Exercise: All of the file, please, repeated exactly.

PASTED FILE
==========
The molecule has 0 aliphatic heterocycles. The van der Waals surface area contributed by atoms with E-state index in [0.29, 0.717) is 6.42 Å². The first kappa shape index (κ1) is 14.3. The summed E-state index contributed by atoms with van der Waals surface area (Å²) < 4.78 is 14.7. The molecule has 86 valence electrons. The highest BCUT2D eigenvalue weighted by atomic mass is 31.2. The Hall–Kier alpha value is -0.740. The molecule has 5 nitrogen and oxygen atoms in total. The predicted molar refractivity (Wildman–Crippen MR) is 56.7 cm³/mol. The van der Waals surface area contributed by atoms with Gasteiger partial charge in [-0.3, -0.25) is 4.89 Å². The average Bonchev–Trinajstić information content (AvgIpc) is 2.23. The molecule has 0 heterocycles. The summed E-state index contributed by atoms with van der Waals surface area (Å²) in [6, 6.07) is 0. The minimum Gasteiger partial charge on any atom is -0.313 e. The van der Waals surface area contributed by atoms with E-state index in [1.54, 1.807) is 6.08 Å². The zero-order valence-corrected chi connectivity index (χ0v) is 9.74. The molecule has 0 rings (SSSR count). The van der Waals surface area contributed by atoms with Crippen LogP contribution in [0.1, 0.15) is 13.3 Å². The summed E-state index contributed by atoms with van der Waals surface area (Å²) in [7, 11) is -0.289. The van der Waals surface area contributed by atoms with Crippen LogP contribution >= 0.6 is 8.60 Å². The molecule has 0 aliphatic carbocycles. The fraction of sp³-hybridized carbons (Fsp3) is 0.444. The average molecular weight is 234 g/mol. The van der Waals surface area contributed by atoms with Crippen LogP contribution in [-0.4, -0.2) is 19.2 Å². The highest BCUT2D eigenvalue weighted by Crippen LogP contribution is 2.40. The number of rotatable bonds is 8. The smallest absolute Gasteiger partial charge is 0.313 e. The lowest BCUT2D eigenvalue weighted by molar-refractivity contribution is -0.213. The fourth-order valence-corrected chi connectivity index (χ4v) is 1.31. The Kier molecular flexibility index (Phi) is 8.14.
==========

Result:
The molecule has 0 aliphatic heterocycles. The van der Waals surface area contributed by atoms with E-state index in [0.29, 0.717) is 6.42 Å². The first kappa shape index (κ1) is 14.3. The summed E-state index contributed by atoms with van der Waals surface area (Å²) < 4.78 is 14.7. The molecule has 86 valence electrons. The highest BCUT2D eigenvalue weighted by atomic mass is 31.2. The Hall–Kier alpha value is -0.740. The molecule has 5 nitrogen and oxygen atoms in total. The predicted molar refractivity (Wildman–Crippen MR) is 56.7 cm³/mol. The van der Waals surface area contributed by atoms with Gasteiger partial charge in [-0.3, -0.25) is 4.89 Å². The average Bonchev–Trinajstić information content (AvgIpc) is 2.23. The molecule has 0 heterocycles. The summed E-state index contributed by atoms with van der Waals surface area (Å²) in [6, 6.07) is 0. The minimum Gasteiger partial charge on any atom is -0.313 e. The van der Waals surface area contributed by atoms with E-state index in [1.54, 1.807) is 6.08 Å². The zero-order valence-corrected chi connectivity index (χ0v) is 9.74. The molecule has 0 rings (SSSR count). The van der Waals surface area contributed by atoms with Crippen LogP contribution in [0.1, 0.15) is 13.3 Å². The summed E-state index contributed by atoms with van der Waals surface area (Å²) in [7, 11) is -0.289. The van der Waals surface area contributed by atoms with Crippen LogP contribution >= 0.6 is 8.60 Å². The molecule has 0 aliphatic carbocycles. The fraction of sp³-hybridized carbons (Fsp3) is 0.444. The average molecular weight is 234 g/mol. The van der Waals surface area contributed by atoms with Crippen LogP contribution in [-0.4, -0.2) is 19.2 Å². The highest BCUT2D eigenvalue weighted by Crippen LogP contribution is 2.40. The number of rotatable bonds is 8. The smallest absolute Gasteiger partial charge is 0.313 e. The lowest BCUT2D eigenvalue weighted by molar-refractivity contribution is -0.213. The fourth-order valence-corrected chi connectivity index (χ4v) is 1.31. The Kier molecular flexibility index (Phi) is 8.14.